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Balancing Act

The Challenges and Benefits of Volunteers

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Document date: December 31, 2004
Released online: December 31, 2004

The nonpartisan Urban Institute publishes studies, reports, and books on timely topics worthy of public consideration. The views expressed are those of the authors and should not be attributed to the Urban Institute, its trustees, or its funders.

Research funded by The Corporation for National and Community Service and the UPS Foundation.

No. 4 in the Volunteer Management Capacity Study series.

Note: This report is available in its entirety in the Portable Document Format (PDF).


Executive Summary

This report is the fourth in a series of briefs reporting on findings from a 2003 survey of volunteer management capacity among charities and congregations. The findings are based on conversations with a systematic sample of charities about their practices, challenges, and aspirations for their volunteer programs. The focus of this brief is the creation and use of a single measure of volunteer benefits and management challenges, a score we refer to as “net benefits.”

Evaluation is a popular means by which nonprofit organizations, their funders, and their constituents can measure and demonstrate progress and effectiveness. Nonetheless, evaluation is not regularly conducted in most volunteer programs. “Net benefits” is a summary statistic that weighs the benefits of volunteer involvement against the problems that volunteer administrators encounter in recruitment and management. Net benefits is easy to calculate. As an evaluation tool, it lends itself to comparison and benchmarking across a variety of volunteer programs and sponsoring nonprofit organizations. Net benefits scores are highest when charities receive maximum public benefits from volunteers with few challenges in recruitment and management. Conversely, charities that report problems in these areas and few benefits from volunteers score low on the net benefits measure.

Investment in Volunteer Management Yields Higher Net Benefits. Two major dimensions of volunteer management capacity are adoption of a range of recommended management practices (such as screening and matching of volunteers to appropriate assignments) and employment of a staff member or a dedicated volunteer who can devote a substantial amount of time to the volunteer program. We learned that both are independently related to an organization’s net benefits score. Organizations that had adopted more volunteer management practices had higher net benefits than organizations that had adopted fewer. Organizations with an identifiable coordinator had higher net benefits than organizations without such a coordinator. Both findings point to the value of investing in volunteer management capacity.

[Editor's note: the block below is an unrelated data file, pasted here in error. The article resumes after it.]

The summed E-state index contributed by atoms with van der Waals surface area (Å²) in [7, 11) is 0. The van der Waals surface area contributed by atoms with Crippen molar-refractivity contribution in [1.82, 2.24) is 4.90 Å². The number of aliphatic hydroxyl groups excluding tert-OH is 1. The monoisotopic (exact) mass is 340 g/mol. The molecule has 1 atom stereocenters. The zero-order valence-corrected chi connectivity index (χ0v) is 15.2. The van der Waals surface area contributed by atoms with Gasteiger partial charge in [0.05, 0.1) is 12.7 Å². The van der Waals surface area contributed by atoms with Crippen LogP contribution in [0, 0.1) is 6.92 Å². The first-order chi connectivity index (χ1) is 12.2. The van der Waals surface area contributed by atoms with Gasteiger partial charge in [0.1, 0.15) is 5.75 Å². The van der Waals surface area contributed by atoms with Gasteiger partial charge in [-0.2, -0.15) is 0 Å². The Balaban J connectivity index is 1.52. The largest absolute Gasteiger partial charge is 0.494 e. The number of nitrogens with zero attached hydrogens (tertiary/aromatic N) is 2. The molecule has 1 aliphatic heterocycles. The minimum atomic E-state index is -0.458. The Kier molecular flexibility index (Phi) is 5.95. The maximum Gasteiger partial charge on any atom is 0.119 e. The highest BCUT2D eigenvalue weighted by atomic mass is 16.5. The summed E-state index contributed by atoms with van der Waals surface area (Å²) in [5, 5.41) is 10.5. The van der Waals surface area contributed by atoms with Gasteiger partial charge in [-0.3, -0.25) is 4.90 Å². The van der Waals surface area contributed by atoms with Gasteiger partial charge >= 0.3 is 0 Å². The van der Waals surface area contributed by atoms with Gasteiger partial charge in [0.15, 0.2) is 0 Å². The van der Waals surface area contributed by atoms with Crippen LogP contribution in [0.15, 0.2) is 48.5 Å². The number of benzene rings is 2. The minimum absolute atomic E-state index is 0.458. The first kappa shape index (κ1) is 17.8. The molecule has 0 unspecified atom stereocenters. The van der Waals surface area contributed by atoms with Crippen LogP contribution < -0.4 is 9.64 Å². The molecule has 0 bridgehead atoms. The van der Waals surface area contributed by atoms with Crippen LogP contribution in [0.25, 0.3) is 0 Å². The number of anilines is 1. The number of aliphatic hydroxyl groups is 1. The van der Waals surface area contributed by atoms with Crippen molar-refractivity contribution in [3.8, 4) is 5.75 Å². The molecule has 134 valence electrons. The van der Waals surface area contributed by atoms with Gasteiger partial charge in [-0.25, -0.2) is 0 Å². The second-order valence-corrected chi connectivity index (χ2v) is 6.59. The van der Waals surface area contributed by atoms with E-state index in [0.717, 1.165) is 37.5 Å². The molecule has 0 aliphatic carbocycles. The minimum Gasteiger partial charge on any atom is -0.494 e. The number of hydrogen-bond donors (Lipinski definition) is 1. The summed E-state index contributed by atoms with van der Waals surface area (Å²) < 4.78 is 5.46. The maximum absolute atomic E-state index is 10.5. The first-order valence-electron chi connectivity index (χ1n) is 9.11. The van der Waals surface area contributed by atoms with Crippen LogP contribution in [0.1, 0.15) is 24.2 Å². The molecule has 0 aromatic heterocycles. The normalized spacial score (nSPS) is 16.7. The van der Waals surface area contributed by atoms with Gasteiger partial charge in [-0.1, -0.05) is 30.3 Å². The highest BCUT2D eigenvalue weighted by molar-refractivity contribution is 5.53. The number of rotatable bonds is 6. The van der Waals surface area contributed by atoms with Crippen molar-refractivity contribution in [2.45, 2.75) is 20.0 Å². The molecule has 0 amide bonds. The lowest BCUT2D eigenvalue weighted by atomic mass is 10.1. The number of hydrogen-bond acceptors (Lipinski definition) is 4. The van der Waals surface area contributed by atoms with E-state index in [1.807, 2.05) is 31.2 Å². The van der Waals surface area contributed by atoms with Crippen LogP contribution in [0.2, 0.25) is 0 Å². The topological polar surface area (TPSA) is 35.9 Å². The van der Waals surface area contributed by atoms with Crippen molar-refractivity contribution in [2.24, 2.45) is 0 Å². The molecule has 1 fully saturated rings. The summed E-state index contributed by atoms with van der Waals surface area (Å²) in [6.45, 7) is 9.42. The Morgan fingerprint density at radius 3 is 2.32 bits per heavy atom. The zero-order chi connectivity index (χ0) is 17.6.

Organizations that Rely on Volunteers Report Higher Net Benefits. The role that volunteers play in an organization influences the net benefits score. Charities that use a lot of volunteers who spend a lot of hours with the organization report higher net benefits scores, as do charities that have a high volunteer-to-paid staff ratio. We also learned that charities benefit from giving volunteers a variety of options to contribute to the operations of the organization, ranging from direct service to bookkeeping to advocacy and fundraising. When charities use volunteers primarily for office tasks, net benefits scores are notably lower. In sum, charities that rely less on volunteers, or that give volunteers a narrow range of options to use their skills, score lower on net benefits.

Type and Size of Charity Have Little Influence on Net Benefits. The nonprofit sector is notably diverse, and two major hallmarks of this diversity are the wideranging missions and sizes of various charities. When it comes to net benefits from volunteers, however, type and size play a negligible role. While we found that human service organizations have slightly lower net benefits scores (on average), education, health, and arts organizations were virtually indistinguishable.

Our findings were similar when we looked for differences between organizations of different sizes. The smallest charities—those with less than $100,000 in annual expenditures—achieve higher net benefits on average, due partially to their greater reliance on and small-group relationships with volunteers. However, charities with little more than $100,000 in expenditures are hardly distinguishable from charities with multimillion dollar budgets. Resources are important, but money alone cannot buy benefits from volunteers.

The research shows that the cultivation of a well-managed volunteer program is important in maximizing the benefits and minimizing the challenges of working with volunteers. By investing in volunteer management capacity, charities can improve their net benefits scores.


Note: This report is available in its entirety in the Portable Document Format (PDF).



Topics/Tags: | Governing | Nonprofits


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